Image source: Silver Wheaton.

Owning precious metals stocks can help diversify a portfolio. But how you go about buying this exposure can make a big difference to how well you sleep at night. For example, which is the better buy: Silver Wheaton (NYSE: SLW) or Hecla Mining (NYSE: HL)? The answer is complicated.

Picks in the dirt

Hecla Mining is your typical miner. It gets its hands dirty digging up gold (40% or so of revenue), silver (about 30%), lead (a touch over 10%), and zinc (nearly 20%). That's not a bad mix, with precious metals providing the core of the business. And Hecla is largely a North American miner, which means you avoid countries with less agreeable governments and weak regulatory controls.

What you can't avoid is the complication of owning and operating mines. To be fair, Hecla's costs are fairly low, once you consider the offsetting revenue from byproducts. The company reports that its cash costs for silver in 2015 were $5.85 an ounce; for gold, the figure was around $775 an ounce. That's well below where silver and gold are trading today. Hecla is also investing in the future with a number projects set to come on line this year and next, with some longer-term projects in the wings.

The problem with this is that Hecla's top and bottom lines have been hit by the low prices silver and gold have fetched in recent years. It's lost money in two of the last five years, including in 2015. That makes growing in the downturn a little more of a financial risk. With a 125 year history and long-term debt at a touch under 30% of the capital structure, it's likely Hecla will survive this downturn like it has so many others before. But what if there's a different option for investors?

The streaming cycle. Image source: Silver Wheaton.

Not really a miner

That's where a company like Silver Wheaton comes into play. Silver Wheaton is what's known as a streaming company. It provides upfront payments to miners like Hecla for the right to buy silver and gold at reduced prices in the future. It's kind of like a specialty finance company that gets paid in silver and gold.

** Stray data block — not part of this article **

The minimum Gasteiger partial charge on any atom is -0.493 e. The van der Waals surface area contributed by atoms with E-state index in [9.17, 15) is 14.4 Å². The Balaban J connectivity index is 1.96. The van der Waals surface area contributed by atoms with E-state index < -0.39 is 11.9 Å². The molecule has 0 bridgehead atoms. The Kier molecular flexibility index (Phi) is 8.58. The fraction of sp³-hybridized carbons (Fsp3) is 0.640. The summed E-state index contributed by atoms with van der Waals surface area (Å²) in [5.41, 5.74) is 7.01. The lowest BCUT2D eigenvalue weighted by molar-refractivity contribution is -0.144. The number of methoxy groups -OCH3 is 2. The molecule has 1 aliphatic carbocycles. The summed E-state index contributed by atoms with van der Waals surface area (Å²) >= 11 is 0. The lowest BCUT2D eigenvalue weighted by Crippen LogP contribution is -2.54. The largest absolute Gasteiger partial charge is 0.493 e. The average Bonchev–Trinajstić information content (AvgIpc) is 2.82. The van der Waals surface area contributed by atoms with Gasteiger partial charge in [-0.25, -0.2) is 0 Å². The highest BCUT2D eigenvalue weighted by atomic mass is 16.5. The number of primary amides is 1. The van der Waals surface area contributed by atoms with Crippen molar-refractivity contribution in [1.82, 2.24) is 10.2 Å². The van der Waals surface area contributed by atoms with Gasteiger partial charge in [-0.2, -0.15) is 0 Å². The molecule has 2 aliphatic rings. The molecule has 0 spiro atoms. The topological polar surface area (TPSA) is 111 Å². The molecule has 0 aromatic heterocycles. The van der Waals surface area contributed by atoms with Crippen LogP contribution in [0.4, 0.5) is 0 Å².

Unlike a miner that has to actually work to keep its costs down, Silver Wheaton's costs are stipulated by a contract. It currently pays around $4 an ounce for silver and $400 an ounce for gold. That's even better than Hecla's cash costs. For reference, silver is about 60% of Silver Wheaton's portfolio and gold 40%.

And while Hecla has kept on investing through the downturn to increase production over the long term, so has Silver Wheaton. Only Silver Wheaton does it a different way, without all the hard work of finding and developing mine projects. Silver Wheaton uses short-term financing, like bank loans, to ink streaming deals with miners and then sells stock to permanently fund the investment. This downturn has been a great opportunity for Silver Wheaton, allowing it to ink $1.8 billion worth of streaming deals last year alone.

HL data by YCharts.

Commodities matter

You can't avoid the risk of often-volatile precious metals prices with either of these companies. And while both Silver Wheaton and Hecla are hitting production records, Silver Wheaton has done it with a lot less physical work and business risk. This isn't a trivial issue, because it shows up in the stock price. At its nadir in January 2016, Hecla's shares were down around 85% from where they started 2011 (when the current commodity downturn started). The low point for Silver Wheaton's shares was around 70% down. Hecla shareholders felt more pain.

A 15-percentage-point difference may not sound like much, but it is a big deal -- it's a 20% larger loss. That said, with less downside pain, there's also been less upside gain. Since the middle of January, Hecla's shares are up around 170%, and Silver Wheaton's shares are up "only" 70% or so. Go back to 2011, however, and Silver Wheaton's shares are still the better performer, down about 50% versus Hecla's 60% even after the price rally.

So which is the better stock? It depends on you. If you are looking to invest in a gold and silver company while keeping risk at a minimum, Silver Wheaton's sound business model is probably the way to go. If you think silver and gold are headed for bigger gains, then Hecla will likely provide you with more upside, with portfolio diversification and well-located mines thrown in for good luck. But choose wisely, because silver and gold prices are unpredictable, and you might find out the hard way that your risk tolerance isn't what you thought it was.